By James Kwak
Update: See bottom of post.
For years now, Anat Admati has been leading the charge for higher capital requirements for banks, especially large banks that benefit from government subsidies, first in a widely cited paper and more recently in her book with Martin Hellwig, The Banker’s New Clothes. Admati’s great service has been clearing the underbrush of misunderstandings and half-truths so that it is possible to have a debate about the benefits of higher capital requirements. Yet even after all this work, the media (and, of course, the banking lobby) continue to repeat claims that are simply false or highly misleading.
In another effort to beat back the tides of ignorance, Admati and Hellwig have put out a new document, “The Parade of the Bankers’ New Clothes Continues,” which catalogs and addresses these claims. In the simply false category, the most common is probably that capital is “set aside”; in fact, banking capital is assets minus liabilities, and the capital requirement places no restrictions on what a bank can do with those assets.
By James Kwak
One of the last things I did in law school was write a paper about the concept of “cultural capture,” which Simon and I discussed briefly in 13 Bankers as one of the elements of the “Wall Street takeover.” The basic idea was that you can observe the same outcomes that you get with traditional regulatory capture without there being any actual corruption. The hard part in writing the paper was distinguishing cultural capture from plain old ideology—regulators making decisions because of their views about the world.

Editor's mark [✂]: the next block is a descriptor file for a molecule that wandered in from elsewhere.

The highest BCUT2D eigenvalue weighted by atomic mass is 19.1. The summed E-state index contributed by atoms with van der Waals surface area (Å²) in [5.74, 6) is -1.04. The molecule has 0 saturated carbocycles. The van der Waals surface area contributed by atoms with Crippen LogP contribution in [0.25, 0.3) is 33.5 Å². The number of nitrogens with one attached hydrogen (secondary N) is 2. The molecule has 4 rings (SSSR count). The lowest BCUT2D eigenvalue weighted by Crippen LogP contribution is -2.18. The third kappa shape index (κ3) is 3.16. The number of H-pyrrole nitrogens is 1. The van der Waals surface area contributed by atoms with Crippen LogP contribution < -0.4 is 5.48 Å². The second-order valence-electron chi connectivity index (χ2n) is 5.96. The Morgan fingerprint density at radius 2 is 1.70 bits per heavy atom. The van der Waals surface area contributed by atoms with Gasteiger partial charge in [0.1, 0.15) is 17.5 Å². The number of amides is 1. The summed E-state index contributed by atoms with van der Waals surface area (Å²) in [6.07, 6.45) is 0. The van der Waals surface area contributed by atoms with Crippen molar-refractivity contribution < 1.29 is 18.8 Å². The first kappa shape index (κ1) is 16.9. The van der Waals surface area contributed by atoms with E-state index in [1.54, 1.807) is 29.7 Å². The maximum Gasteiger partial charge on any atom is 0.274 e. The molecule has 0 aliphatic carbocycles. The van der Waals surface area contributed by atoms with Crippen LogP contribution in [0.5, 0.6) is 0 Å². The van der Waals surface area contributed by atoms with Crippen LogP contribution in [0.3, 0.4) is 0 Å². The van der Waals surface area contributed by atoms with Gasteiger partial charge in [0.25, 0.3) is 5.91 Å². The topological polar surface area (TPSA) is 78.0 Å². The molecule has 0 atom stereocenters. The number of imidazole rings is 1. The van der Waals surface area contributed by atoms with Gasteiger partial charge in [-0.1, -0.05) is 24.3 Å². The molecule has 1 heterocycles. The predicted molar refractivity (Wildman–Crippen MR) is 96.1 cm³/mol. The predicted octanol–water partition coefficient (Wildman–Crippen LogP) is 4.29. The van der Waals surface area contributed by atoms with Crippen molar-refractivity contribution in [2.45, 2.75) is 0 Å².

Anyway, the result is being included in a collection of papers on regulatory capture organized by the Tobin Project. It will be published by Cambridge sometime this year, but for now you can download the various chapters here. It features a lineup including many authors far more distinguished than I, including Richard Posner, Luigi Zingales, Tino Cuéllar, Richard Revesz, David Moss, Dan Carpenter, Nolan McCarty, and others. Enjoy.
By James Kwak
I haven’t been writing about the JPMorgan debacle because, well, everyone else is writing about it. One theme that has stuck out for me, however, has been everyone’s reflexive surprise that this could happen at JPMorgan, supposedly the best and most competent of the big banks. For example, Lisa Pollock of Alphaville, who has provided some of the most detailed analyses of what happened, asked, “could this really happen under CEO Jamie Dimon’s watch?” Dawn Kopecki and Max Adelson at Bloomberg referred to “JPMorgan’s cultivated reputation for policing risk.” Articles about Ina Drew’s resignation are sure to point out her relative success at dealing with the financial crisis of 2007–2009.
“Highly intelligent women tend to marry men who are less intelligent than they are.” Why? Is it that intelligent men don’t want to compete with intelligent women?